Rode from Leadville, CO to Colorado Springs last Sept. Poured rain and was in the 30s all the way I had my frogg toggs on and these gloves. The only thing wet was my feet, my motocross boots aren't waterproof, as I unfortunately found out. I swear by these and my friends have bought them based on my recommendation (Posted on 2/7/09)
I have been lucky enough not to need to use these much, but they do work. Decent rain protection, additional warmth, etc. Nice sewing. They definitely reduce dexterity. You wonât be able to count any change, but you will be able to operate levers. Small packing size means they always get thrown in. My pet peeve with this product is that the wrist retention strap can slip out of its d-ring as you put them on. Threading the strap back in to the ring is a little tedious, and may require teeth and other crude implements of improvisation once your hands are turned into lobster claws. I had a seamstress sew tabs on the end of my straps to eliminate this problem. I have suggested this fix to Aerostich, and assume they will address the issue at some point. (Posted on 10/16/08)
I bought these gloves about a year ago. They work great as an outer wind glove in cool/cold and damp weather. They also have worked great in light rain, fog, and mist. The first time I rode in extended heavy rain I experienced leakage, but then I rode for over 5 hours in driving downpour after driving downpour down I81 and through N Carolina to a BMW ralley at High Country Morotcycle Camp. My hands were soaked, but then so was everything else even under my rainsuit. (Everyone else was too, I might add.) Since then I have sealed the seams and they seem to work well, but I do experience some leakage down the sleeves. I would buy them again. (Posted on 9/9/08)
As a moto-journalist, I have chances to test out a whole lot more gear than most people. And these are one of the most innovative pieces of raingear I've come across in 15 years of riding.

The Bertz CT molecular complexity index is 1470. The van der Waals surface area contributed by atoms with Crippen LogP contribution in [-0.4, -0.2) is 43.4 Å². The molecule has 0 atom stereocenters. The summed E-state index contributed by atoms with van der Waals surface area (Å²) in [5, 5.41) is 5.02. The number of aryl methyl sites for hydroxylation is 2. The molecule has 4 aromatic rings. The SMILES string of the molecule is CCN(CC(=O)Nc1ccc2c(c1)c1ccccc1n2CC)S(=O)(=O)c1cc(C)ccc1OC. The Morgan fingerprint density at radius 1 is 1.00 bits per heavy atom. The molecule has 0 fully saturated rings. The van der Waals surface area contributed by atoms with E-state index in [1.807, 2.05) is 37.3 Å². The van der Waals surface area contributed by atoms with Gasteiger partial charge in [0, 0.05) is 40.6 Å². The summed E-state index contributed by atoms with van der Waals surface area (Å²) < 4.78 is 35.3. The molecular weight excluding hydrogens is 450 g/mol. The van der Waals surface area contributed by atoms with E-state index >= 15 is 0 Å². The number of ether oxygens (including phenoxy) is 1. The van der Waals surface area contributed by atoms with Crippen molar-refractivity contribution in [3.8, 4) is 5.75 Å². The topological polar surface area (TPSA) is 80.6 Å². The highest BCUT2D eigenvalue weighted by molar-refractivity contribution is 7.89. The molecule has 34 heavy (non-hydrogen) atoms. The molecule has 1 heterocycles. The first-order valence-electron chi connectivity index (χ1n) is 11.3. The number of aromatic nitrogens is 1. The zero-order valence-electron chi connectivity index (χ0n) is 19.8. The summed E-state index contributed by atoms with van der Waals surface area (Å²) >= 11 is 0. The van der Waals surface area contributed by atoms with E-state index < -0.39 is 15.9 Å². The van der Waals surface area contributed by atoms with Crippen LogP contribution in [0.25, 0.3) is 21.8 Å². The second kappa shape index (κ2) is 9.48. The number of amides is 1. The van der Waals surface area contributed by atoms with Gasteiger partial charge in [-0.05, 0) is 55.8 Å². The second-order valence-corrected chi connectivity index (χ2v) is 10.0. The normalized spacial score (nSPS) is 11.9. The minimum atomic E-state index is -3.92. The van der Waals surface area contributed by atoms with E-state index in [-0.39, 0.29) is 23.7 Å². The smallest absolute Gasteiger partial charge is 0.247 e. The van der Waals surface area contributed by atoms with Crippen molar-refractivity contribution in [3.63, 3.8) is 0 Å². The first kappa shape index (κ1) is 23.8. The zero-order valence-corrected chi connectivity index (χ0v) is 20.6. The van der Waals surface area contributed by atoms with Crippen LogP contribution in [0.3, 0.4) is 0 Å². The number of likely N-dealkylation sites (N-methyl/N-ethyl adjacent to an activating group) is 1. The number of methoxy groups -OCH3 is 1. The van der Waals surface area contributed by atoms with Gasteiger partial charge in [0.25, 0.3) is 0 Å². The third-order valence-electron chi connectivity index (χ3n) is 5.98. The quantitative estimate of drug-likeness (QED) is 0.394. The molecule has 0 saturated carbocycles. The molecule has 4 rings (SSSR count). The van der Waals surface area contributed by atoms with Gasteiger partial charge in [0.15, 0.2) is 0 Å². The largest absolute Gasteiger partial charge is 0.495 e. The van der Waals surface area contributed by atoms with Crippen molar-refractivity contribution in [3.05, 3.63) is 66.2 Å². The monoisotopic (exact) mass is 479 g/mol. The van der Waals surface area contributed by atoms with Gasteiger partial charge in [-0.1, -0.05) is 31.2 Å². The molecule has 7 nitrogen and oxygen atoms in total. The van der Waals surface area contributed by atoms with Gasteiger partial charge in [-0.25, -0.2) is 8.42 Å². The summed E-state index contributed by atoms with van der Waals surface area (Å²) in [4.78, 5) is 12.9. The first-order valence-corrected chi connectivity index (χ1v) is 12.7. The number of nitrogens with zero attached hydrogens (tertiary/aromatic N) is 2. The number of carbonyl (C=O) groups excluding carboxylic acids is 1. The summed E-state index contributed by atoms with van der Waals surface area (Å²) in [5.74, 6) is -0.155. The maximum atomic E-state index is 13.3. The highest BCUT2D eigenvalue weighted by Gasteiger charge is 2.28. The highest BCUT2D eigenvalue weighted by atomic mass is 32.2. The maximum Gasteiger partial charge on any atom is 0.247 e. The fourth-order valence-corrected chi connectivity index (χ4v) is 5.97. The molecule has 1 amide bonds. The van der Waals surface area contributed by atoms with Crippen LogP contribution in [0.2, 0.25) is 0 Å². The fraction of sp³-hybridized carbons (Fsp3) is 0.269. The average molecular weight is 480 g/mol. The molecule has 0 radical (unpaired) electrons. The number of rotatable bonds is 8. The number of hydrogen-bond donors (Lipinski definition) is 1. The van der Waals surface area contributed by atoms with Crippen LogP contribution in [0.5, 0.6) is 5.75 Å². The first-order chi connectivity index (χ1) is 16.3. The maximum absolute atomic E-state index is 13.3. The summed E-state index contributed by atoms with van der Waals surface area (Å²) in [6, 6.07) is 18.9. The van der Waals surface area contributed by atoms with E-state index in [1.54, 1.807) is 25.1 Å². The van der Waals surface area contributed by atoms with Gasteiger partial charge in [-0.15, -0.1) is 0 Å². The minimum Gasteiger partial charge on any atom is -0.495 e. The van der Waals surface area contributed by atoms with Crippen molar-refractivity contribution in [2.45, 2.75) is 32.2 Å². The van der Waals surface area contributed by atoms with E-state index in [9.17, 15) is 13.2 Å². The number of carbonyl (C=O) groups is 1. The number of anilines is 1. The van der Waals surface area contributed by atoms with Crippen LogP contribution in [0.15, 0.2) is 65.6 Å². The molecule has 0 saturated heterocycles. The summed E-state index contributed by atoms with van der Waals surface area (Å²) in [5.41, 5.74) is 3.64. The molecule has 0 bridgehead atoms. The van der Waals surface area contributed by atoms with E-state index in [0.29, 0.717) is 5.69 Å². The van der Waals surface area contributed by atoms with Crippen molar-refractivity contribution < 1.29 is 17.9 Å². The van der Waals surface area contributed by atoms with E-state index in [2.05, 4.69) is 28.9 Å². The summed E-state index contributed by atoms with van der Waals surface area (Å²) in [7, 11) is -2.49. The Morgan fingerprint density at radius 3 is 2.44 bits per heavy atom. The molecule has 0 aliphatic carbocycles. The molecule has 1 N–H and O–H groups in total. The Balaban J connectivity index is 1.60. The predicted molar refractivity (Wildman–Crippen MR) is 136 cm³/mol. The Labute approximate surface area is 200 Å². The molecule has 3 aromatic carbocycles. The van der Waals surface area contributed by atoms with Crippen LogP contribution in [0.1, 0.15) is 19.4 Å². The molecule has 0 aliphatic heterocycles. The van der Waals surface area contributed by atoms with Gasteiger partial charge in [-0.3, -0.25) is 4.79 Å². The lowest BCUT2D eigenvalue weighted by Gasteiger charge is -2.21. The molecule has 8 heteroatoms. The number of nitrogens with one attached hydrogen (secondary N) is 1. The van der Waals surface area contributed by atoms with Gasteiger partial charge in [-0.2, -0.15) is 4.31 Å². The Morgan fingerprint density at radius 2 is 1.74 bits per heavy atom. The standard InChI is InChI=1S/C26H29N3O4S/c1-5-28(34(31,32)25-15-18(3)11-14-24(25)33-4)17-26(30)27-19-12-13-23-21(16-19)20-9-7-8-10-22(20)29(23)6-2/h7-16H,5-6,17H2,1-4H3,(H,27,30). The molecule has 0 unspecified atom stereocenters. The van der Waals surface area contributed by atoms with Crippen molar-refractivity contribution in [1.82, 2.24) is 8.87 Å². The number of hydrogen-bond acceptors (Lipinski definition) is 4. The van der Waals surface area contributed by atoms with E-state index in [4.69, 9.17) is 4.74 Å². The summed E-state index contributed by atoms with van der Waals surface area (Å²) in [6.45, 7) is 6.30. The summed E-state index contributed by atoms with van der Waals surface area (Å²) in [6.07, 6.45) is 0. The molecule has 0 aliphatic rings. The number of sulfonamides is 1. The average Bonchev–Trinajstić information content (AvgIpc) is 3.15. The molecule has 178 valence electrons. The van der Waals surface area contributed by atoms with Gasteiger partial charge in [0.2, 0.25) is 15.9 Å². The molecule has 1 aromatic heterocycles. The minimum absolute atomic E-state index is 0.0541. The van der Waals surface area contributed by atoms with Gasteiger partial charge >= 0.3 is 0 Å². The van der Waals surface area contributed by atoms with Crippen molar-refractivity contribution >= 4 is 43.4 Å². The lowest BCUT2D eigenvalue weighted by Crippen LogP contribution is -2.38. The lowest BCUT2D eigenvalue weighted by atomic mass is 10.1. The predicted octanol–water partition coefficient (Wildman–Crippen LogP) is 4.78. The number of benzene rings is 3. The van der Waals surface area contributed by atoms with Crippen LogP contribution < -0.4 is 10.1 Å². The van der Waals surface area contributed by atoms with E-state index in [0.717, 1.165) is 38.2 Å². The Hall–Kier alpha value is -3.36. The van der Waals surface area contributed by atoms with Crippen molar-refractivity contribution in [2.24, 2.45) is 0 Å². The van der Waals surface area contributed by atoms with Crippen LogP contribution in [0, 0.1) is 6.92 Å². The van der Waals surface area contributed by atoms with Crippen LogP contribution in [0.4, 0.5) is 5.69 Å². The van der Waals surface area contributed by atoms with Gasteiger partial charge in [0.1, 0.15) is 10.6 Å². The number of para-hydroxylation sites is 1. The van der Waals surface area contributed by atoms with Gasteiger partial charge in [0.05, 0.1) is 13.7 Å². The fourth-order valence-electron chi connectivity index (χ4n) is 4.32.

Simply put, they work. The strap system is a breeze to use, even with gloved hands; more thought was put into ease of use on these gloves than in any two other rain products I've dealth with in my time as a rider.
I'm not kind to my gear, and I've had a set of these glove covers for over 5 years, used for commuting and travel in San Diego, LA, and the SF Bay area (where we get a LOT of rain). It's hard to tell them from new, even with tens of thousands of rain riding miles on them. And I get all the protection of my quality gloves without having to sacrifice crash survivability to get durability, waterproofness, and lack of bulk. At $47, they're a tremendous bargain.
So what are you waiting for? Order a pair already! ;) (Posted on 4/5/08)
I've had these for years; they never leave my tank bag. Water will infiltrate on super-soakers or on day-long rides, but I've never sealed the seams, and I suspect some water runs down the jacket sleeve into the covers rather than thru the covers. Yes, they don't grip the levers like gloves do, but I don't find that to be a major problem. I ride more slowly and carefully in rain anyway. And the 2nd one is necessarily more difficult to don than the first, but I can't envision how that could ever be rectified. I find my Triple Digits work great as windbreakers on very cold days, too, including the 9F ride I did about a week ago. (Posted on 1/14/08)
Slippery finish, difficult to use cuffs, and cut all wrong--short and fat. The XL isn't nearly long enough for my fingers, and the resulting pressure this puts on the fingertips is not what you want on a cold, wet day. On the other hand, they're so wide that hand, glove and all move inside of them. I never use them and feel more comfortable and safer with wet gloves. Save your money for one of the good things Aerostitch sells! (Posted on 10/6/07)
They do what they are supposed to do, but they are too slippery for a motorcycle or bicycle application. Aerostich could remedy this by putting a rubberized pad over the entire palm area, preferably on the inside and outside surfaces of the mitts, and taping the seams. This would add 2-5% cost to the item, but well worth it. (Posted on 9/25/07)
These are ugly, and difficult to get on over your regular gloves, but they really work. I ride all year-round in the Seattle area and usually pull these babies out in the fall and winter. Not the most convenient for a short commute, but if you are doing any long stints in the saddle and expect to encounter any rain, these are the ticket. Super lightweight and packable. Ask someone to get these for you for a birthday or Christmas gift, or better yet, give these as a gift to your favorite motorcycle-riding pal. A really good value. (Posted on 8/6/07)